No speech. No track suit. No maximum leader. No comandante. No presidente fidel castro-ruz. No cadaver. Oh where, oh where, could our little leader have gone…?
No Castro Appearance at May Day Parade
May 1, 8:09 AM (ET)
By ANITA SNOW
HAVANA (AP) – Hundreds of thousands of cheering workers marched through Cuba’s Revolution Plaza on Tuesday but Fidel Castro was nowhere to be seen.
The 80-year-old communist leader was not watching from his usual perch atop a viewing platform and has not been seen in public since emergency intestinal surgery forced him to step down temporarily nine months ago.
Castro has attended the annual International Workers’ Day march for decades. Cuban officials had refused to speculate on whether he would use this year’s event to make his first public appearance since undergoing surgery and temporarily ceding his duties to his 75-year-old brother.
One of Castro’s main allies, Venezuelan President Hugo Chavez, said Sunday that the Cuban leader is once again “in charge,” but he declined to comment on statements by Bolivia’s leftist leader that Castro could appear in public on May 1.
There was no word on Cuban state television’s nightly newscast.
Castro issued the latest in a new series of communiques, calling for a revolution in energy production, but gave no hint of whether he would make a May Day appearance.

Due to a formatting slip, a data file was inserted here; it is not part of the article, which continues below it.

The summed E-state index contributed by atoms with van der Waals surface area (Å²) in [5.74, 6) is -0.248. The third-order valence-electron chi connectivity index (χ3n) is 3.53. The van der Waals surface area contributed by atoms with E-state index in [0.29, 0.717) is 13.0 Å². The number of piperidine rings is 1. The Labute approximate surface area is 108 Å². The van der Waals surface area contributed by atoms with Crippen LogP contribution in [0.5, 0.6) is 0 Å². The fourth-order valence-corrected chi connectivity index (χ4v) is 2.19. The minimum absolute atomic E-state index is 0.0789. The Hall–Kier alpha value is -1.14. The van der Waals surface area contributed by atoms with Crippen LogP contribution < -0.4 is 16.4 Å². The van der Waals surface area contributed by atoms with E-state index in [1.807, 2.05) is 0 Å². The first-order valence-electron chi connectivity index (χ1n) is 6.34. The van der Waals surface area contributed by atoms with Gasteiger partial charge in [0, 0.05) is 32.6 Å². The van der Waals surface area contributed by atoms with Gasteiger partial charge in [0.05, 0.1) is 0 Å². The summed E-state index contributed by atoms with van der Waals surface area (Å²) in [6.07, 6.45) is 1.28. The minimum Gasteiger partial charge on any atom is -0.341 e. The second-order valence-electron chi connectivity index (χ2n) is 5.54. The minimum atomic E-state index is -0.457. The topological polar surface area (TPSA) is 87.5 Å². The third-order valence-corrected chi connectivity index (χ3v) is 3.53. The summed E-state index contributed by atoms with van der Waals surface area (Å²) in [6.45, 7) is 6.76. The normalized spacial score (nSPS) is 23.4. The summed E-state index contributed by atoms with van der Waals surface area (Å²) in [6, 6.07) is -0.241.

He reiterated his opposition to U.S. plans to use food crops to produce ethanol for cars, predicting that American fuel needs would be provided with the labor of the world’s impoverished sugar cane workers.
“Tomorrow the first of May is a good day to carry these reflections to the workers and all of the poor people of the world,” Castro wrote in the communique dated Monday evening.
A wooden platform on the broad Plaza of the Revolution was decorated for the May Day event with huge banners bearing portraits of the island’s communist heroes.
But the urgent need by many to see the man who ruled this country for 47 straight years seems to have faded in recent months as life has continued normally under the leadership of Castro’s younger brother Raul, the defense minister.
Occasional government photographs and videos of the elder Castro have assured Cubans he is still alive and recovering, appearing stronger and more robust in the most recent images.
There will be smaller marches in cities around the island, with the government expecting several million of the nation’s 11 million people to participate.
Those gathered also will protest the recent decision to free on bond anti-communist militant Luis Posada Carriles, pending his trial on U.S. immigration charges. Havana accuses the Cuban-born Posada of orchestrating a 1976 airliner bombing that killed 73 people – a charge he denies.
Castro has met in recent weeks with Colombian writer and Nobel laureate Gabriel Garcia Marquez and a top Chinese Communist Party leader, and has penned four editorials, including the one issued Monday evening.